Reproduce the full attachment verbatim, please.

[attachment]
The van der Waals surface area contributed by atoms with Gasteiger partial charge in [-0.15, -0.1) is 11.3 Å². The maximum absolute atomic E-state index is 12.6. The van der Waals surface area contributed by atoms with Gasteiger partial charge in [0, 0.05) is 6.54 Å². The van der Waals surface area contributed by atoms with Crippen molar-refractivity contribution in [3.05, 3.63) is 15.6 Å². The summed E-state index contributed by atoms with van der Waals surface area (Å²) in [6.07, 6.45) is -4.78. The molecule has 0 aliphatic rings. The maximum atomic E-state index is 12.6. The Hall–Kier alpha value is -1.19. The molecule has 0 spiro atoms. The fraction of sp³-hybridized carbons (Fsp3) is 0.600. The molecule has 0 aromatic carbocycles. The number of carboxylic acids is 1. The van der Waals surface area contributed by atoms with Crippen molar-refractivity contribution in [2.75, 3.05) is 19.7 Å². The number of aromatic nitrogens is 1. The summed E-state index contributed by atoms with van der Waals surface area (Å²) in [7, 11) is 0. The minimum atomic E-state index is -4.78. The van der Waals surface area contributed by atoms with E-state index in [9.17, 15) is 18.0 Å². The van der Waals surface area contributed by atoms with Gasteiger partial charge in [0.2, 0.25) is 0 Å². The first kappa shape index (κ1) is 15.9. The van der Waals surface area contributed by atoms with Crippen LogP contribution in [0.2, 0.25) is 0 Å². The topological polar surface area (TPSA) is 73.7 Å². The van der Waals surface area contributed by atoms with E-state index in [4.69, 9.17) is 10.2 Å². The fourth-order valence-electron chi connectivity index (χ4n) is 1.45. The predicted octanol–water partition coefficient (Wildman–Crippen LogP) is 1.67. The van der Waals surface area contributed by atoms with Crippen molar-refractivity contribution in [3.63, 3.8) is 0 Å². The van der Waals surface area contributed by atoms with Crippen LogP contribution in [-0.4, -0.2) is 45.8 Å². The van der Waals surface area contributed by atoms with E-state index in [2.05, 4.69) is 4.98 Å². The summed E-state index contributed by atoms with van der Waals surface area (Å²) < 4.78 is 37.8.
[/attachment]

The van der Waals surface area contributed by atoms with Gasteiger partial charge in [-0.15, -0.1) is 11.3 Å². The maximum absolute atomic E-state index is 12.6. The van der Waals surface area contributed by atoms with Gasteiger partial charge in [0, 0.05) is 6.54 Å². The van der Waals surface area contributed by atoms with Crippen molar-refractivity contribution in [3.05, 3.63) is 15.6 Å². The summed E-state index contributed by atoms with van der Waals surface area (Å²) in [6.07, 6.45) is -4.78. The molecule has 0 aliphatic rings. The maximum atomic E-state index is 12.6. The Hall–Kier alpha value is -1.19. The molecule has 0 spiro atoms. The fraction of sp³-hybridized carbons (Fsp3) is 0.600. The molecule has 0 aromatic carbocycles. The number of carboxylic acids is 1. The van der Waals surface area contributed by atoms with Crippen molar-refractivity contribution in [2.75, 3.05) is 19.7 Å². The number of aromatic nitrogens is 1. The summed E-state index contributed by atoms with van der Waals surface area (Å²) in [7, 11) is 0. The minimum atomic E-state index is -4.78. The van der Waals surface area contributed by atoms with E-state index in [9.17, 15) is 18.0 Å². The van der Waals surface area contributed by atoms with Gasteiger partial charge in [0.2, 0.25) is 0 Å². The first kappa shape index (κ1) is 15.9. The van der Waals surface area contributed by atoms with Crippen LogP contribution in [0.2, 0.25) is 0 Å². The topological polar surface area (TPSA) is 73.7 Å². The van der Waals surface area contributed by atoms with E-state index in [4.69, 9.17) is 10.2 Å². The fourth-order valence-electron chi connectivity index (χ4n) is 1.45. The predicted octanol–water partition coefficient (Wildman–Crippen LogP) is 1.67. The van der Waals surface area contributed by atoms with Crippen molar-refractivity contribution in [3.63, 3.8) is 0 Å². The van der Waals surface area contributed by atoms with Crippen LogP contribution in [-0.4, -0.2) is 45.8 Å². The van der Waals surface area contributed by atoms with E-state index in [2.05, 4.69) is 4.98 Å². The summed E-state index contributed by atoms with van der Waals surface area (Å²) < 4.78 is 37.8.